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" Whereupon, to account for his behaviour, he described the general character of modern educational methods so vividly that the philosopher could not help interrupting him in a voice full of sympathy, and crying words of comfort to him.
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The words: 'formal education' belong to that crude kind of unphilosophical phraseology which one should do one's utmost to get rid of; for there is no such thing as 'the opposite of formal education.
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On the other hand, that which now grandiloquently assumes the title of 'German culture' is a sort of cosmopolitan aggregate, which bears the same relation to the German spirit as Journalism does to Schiller or Meyerbeer to Beethoven: here the strongest influence at work is the fundamentally and thoroughly un-German civilisation of France, which is aped neither with talent nor with taste, and the imitation of which gives the society, the press, the art, and the literary style of Germany their pharisaical character.
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Such a large number of higher educational establishments are now to be found everywhere that far more teachers will continue to be required for them than the nature of even a highly-gifted people can produce; and thus an inordinate stream of undesirables flows into these institutions, who, however, by their preponderating numbers and their instinct of 'similis simile gaudet' gradually come to determine the nature of these institutions.
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The woods, the rocks, the winds, the vulture, the flowers, the butterfly, the meads, the mountain slopes, must all speak to him in their own language; in them he must, as it were, come to know himself again in countless reflections and images, in a variegated round of changing visions; and in this way he will unconsciously and gradually feel the metaphysical unity of all things in the great image of nature, and at the same time tranquillise his soul in the contemplation of her eternal endurance and necessity.
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Slowly and thoughtfully we walked to and fro.
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They would employ it to prevent themselves from being separated from one another and overwhelmed by the first huge crowd, to prevent their few select spirits from losing sight of their splendid and noble task through premature weariness, or from being turned aside from the true path, corrupted, or subverted.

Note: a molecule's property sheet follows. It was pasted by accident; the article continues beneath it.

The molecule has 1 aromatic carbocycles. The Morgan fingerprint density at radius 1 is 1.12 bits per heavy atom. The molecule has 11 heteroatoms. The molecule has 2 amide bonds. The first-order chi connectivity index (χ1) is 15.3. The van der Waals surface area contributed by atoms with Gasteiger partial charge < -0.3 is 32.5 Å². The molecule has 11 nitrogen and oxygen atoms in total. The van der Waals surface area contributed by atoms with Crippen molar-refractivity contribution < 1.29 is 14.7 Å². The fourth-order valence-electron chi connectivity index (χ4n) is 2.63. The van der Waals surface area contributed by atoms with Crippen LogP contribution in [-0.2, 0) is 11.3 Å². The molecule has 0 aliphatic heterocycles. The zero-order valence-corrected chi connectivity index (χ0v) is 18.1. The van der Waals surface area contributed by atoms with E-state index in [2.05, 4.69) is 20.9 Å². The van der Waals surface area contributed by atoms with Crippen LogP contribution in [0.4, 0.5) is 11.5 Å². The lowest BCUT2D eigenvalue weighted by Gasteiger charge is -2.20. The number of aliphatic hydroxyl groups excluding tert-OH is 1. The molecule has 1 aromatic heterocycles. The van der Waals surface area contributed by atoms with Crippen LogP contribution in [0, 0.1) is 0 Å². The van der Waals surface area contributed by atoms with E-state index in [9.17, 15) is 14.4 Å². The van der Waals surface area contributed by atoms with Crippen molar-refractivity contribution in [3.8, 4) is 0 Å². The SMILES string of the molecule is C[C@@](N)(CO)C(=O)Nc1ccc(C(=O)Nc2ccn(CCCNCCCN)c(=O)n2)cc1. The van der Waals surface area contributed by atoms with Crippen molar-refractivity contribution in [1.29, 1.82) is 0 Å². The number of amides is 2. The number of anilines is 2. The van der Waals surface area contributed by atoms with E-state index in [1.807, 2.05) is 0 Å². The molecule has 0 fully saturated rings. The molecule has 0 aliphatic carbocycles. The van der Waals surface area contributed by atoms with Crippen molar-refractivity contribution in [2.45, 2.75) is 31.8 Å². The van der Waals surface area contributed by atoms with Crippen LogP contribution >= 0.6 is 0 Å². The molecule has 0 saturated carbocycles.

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How greatly I feel the danger of travelling alone! And when it occurred to me that I could save myself by flight from all contact with the spirit of the time, I found that this flight itself was a.
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We had scarcely reached our side of the river when a broad and fiery, yet dull and uncertain light shot up, which plainly came from the opposite side of the Rhine.
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_ a flight from one's self, an ascetic extirpation of their cultural impulses, a desperate attempt to annihilate their own individuality.
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I refer to the old, primitive _Burschenschaft_.
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Undisturbed by the idealising effect of the sound, you could never see enough of the stern, medieval, wood-cutting movement of this comical spectacle, this harmonious parody.
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" It must be freely admitted that philology is to some extent borrowed from several other sciences, and is mixed together like a magic potion from the most outlandish liquors, ores, and bones.
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such delight in accusing us philologists of lack of piety for great conceptions and an unproductive zeal for destruction.